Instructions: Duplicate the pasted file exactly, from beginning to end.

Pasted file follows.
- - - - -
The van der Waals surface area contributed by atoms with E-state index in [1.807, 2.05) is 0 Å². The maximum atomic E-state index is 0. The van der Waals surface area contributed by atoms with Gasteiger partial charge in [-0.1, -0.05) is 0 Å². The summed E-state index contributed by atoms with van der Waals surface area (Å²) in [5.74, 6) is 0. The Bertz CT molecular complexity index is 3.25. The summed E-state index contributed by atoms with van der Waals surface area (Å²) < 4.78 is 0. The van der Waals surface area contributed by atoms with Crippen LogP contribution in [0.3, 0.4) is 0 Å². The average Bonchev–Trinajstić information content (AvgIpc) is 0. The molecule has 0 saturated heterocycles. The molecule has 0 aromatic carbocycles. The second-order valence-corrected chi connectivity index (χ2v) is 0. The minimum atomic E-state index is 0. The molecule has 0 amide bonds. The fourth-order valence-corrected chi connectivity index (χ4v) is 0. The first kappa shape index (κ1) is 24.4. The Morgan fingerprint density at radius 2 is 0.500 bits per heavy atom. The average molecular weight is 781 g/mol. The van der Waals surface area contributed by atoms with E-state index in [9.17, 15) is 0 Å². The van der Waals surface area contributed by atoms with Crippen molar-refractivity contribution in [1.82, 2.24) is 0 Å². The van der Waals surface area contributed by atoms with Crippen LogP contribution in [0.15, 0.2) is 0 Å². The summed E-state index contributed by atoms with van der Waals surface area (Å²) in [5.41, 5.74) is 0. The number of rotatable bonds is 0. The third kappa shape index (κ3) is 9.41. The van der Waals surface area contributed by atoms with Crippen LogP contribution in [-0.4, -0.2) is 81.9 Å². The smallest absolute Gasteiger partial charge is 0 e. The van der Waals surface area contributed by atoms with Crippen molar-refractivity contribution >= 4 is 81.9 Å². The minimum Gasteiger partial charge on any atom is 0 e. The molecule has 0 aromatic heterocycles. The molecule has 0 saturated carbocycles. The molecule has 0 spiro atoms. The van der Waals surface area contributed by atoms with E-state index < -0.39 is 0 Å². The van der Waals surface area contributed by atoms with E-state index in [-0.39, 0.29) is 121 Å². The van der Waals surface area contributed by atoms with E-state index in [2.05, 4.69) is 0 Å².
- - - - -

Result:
The van der Waals surface area contributed by atoms with E-state index in [1.807, 2.05) is 0 Å². The maximum atomic E-state index is 0. The van der Waals surface area contributed by atoms with Gasteiger partial charge in [-0.1, -0.05) is 0 Å². The summed E-state index contributed by atoms with van der Waals surface area (Å²) in [5.74, 6) is 0. The Bertz CT molecular complexity index is 3.25. The summed E-state index contributed by atoms with van der Waals surface area (Å²) < 4.78 is 0. The van der Waals surface area contributed by atoms with Crippen LogP contribution in [0.3, 0.4) is 0 Å². The average Bonchev–Trinajstić information content (AvgIpc) is 0. The molecule has 0 saturated heterocycles. The molecule has 0 aromatic carbocycles. The second-order valence-corrected chi connectivity index (χ2v) is 0. The minimum atomic E-state index is 0. The molecule has 0 amide bonds. The fourth-order valence-corrected chi connectivity index (χ4v) is 0. The first kappa shape index (κ1) is 24.4. The Morgan fingerprint density at radius 2 is 0.500 bits per heavy atom. The average molecular weight is 781 g/mol. The van der Waals surface area contributed by atoms with E-state index in [9.17, 15) is 0 Å². The van der Waals surface area contributed by atoms with Crippen molar-refractivity contribution in [1.82, 2.24) is 0 Å². The van der Waals surface area contributed by atoms with Crippen LogP contribution in [0.15, 0.2) is 0 Å². The summed E-state index contributed by atoms with van der Waals surface area (Å²) in [5.41, 5.74) is 0. The number of rotatable bonds is 0. The third kappa shape index (κ3) is 9.41. The van der Waals surface area contributed by atoms with Crippen LogP contribution in [-0.4, -0.2) is 81.9 Å². The smallest absolute Gasteiger partial charge is 0 e. The van der Waals surface area contributed by atoms with Crippen molar-refractivity contribution >= 4 is 81.9 Å². The minimum Gasteiger partial charge on any atom is 0 e. The molecule has 0 aromatic heterocycles. The molecule has 0 saturated carbocycles. The molecule has 0 spiro atoms. The van der Waals surface area contributed by atoms with E-state index < -0.39 is 0 Å². The van der Waals surface area contributed by atoms with E-state index in [-0.39, 0.29) is 121 Å². The van der Waals surface area contributed by atoms with E-state index in [2.05, 4.69) is 0 Å².